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The Emotional Toll of Psoriatic Arthritis


Is Depression Common With Psoriatic Arthritis? continued...

Common signs of depression may include:

  • Disturbances in sleep patterns
  • Loss of interest in usual activities
  • Weight loss or gain (5% of body weight)
  • Fatigue
  • Impaired thinking
  • Thoughts of dying or suicide
  • Depressed thoughts or irritability
  • Mood swings
  • Staying at home all the time
  • Avoidance of special friends
  • Difficulty concentrating
  • Difficulty getting out of bed
  • Feelings of worthlessness or excessive or inappropriate guilt
  • Agitation, or, in contrast, a general slowing of intentional bodily activity

If you have any of these signs, talk with your doctor about depression diagnosis and treatment. Often depression is temporary. If needed, there are many excellent depression medications and other forms of therapy that may help greatly.

How Can I Feel Better Emotionally With Psoriatic Arthritis?

While there is no quick fix for resolving any of the detrimental emotions of psoriatic arthritis, you can take measures to deal with these emotions in a positive way, so they do not hinder your personal goals and relationships.

It's important to get regular exercise and physical activity to ease stiff joints, strengthen muscles and increase cardiovascular health. In addition, exercise can help boost your mood, if you're feeling low, and ease bottled-up emotional stress.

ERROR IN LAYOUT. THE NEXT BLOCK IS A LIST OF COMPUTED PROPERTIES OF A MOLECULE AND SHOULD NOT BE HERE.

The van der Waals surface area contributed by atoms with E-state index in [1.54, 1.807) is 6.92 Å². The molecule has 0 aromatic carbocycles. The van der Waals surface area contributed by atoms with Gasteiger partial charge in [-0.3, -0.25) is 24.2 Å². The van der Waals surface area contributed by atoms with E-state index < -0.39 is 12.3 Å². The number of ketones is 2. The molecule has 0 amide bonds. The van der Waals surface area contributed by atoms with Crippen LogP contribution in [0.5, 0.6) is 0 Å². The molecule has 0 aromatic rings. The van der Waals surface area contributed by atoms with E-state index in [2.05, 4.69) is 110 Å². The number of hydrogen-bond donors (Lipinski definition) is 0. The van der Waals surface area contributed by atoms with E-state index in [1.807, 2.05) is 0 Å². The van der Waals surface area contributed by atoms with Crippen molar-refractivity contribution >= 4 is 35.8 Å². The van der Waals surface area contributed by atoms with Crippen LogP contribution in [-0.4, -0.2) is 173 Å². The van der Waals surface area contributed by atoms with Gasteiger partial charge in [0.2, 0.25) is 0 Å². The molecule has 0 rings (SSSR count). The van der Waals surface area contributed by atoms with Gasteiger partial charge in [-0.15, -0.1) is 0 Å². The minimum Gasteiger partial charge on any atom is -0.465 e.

If your joints are painful and walking is difficult, you might try aquatics or water exercises. The buoyancy of water helps support your weight during a workout, allowing you to exercise without impact, strengthen your muscles to support your joints, and build your cardiovascular endurance. Check with your local YMCA for a water exercise class.

Stress can trigger your psoriatic arthritis pain, so finding ways to de-stress is important. Many patients with arthritis use yoga, tai chi, qigong, and stretching exercises to ease daily stress and increase relaxation and flexibility. In addition, the relaxation response, experienced with mind/body therapies such as progressive muscle relaxation, guided imagery, or biofeedback, can help you develop conscious control over body functions such as heart rate, blood pressure, muscle tension, and pain response. Talk to your doctor or therapist for more information about relaxation therapies.

Why Is Social Support Important With Psoriatic Arthritis?

Social support is defined as the sum of all the relationships that make you feel as if you matter to the people who matter to you. Studies have verified that a strong group of family members and close friends or a support system (doctors, nurses, other health care professionals) can help in coping with a chronic illness. In some cases, having a strong social network is associated with greater compliance with medication regimens and the use of health services.

When you are tied emotionally to those in your social network, you can express your innermost feelings of fear, insecurity, and guilt and receive comfort from people who accept you -- just as you are -- with no strings attached. If you have no place that feels safe enough to let down your emotional defenses, you may tend to keep your guard up all the time -- a negative, cynical, and sometimes defensive guard that masks the very problems you are facing.

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